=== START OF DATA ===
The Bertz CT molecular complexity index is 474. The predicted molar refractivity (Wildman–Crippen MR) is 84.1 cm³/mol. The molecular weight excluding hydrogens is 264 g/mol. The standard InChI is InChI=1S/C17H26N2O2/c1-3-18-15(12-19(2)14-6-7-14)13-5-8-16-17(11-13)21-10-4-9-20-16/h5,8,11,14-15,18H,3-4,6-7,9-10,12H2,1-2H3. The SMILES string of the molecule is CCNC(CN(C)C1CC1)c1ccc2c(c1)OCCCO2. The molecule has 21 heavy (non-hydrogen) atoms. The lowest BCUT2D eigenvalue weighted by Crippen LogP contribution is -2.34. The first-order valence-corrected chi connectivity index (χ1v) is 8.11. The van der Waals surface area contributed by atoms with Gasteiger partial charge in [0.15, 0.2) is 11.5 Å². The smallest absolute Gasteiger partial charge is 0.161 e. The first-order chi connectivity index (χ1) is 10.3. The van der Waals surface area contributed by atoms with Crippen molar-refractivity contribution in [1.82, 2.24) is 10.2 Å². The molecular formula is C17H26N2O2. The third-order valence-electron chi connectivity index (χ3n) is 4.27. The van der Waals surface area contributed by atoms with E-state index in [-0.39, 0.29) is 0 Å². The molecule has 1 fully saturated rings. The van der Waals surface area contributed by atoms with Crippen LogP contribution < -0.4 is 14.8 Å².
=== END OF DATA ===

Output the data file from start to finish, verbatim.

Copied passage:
The Bertz CT molecular complexity index is 474. The predicted molar refractivity (Wildman–Crippen MR) is 84.1 cm³/mol. The molecular weight excluding hydrogens is 264 g/mol. The standard InChI is InChI=1S/C17H26N2O2/c1-3-18-15(12-19(2)14-6-7-14)13-5-8-16-17(11-13)21-10-4-9-20-16/h5,8,11,14-15,18H,3-4,6-7,9-10,12H2,1-2H3. The SMILES string of the molecule is CCNC(CN(C)C1CC1)c1ccc2c(c1)OCCCO2. The molecule has 21 heavy (non-hydrogen) atoms. The lowest BCUT2D eigenvalue weighted by Crippen LogP contribution is -2.34. The first-order valence-corrected chi connectivity index (χ1v) is 8.11. The van der Waals surface area contributed by atoms with Gasteiger partial charge in [0.15, 0.2) is 11.5 Å². The smallest absolute Gasteiger partial charge is 0.161 e. The first-order chi connectivity index (χ1) is 10.3. The van der Waals surface area contributed by atoms with Crippen molar-refractivity contribution in [1.82, 2.24) is 10.2 Å². The molecular formula is C17H26N2O2. The third-order valence-electron chi connectivity index (χ3n) is 4.27. The van der Waals surface area contributed by atoms with E-state index in [-0.39, 0.29) is 0 Å². The molecule has 1 fully saturated rings. The van der Waals surface area contributed by atoms with Crippen LogP contribution < -0.4 is 14.8 Å².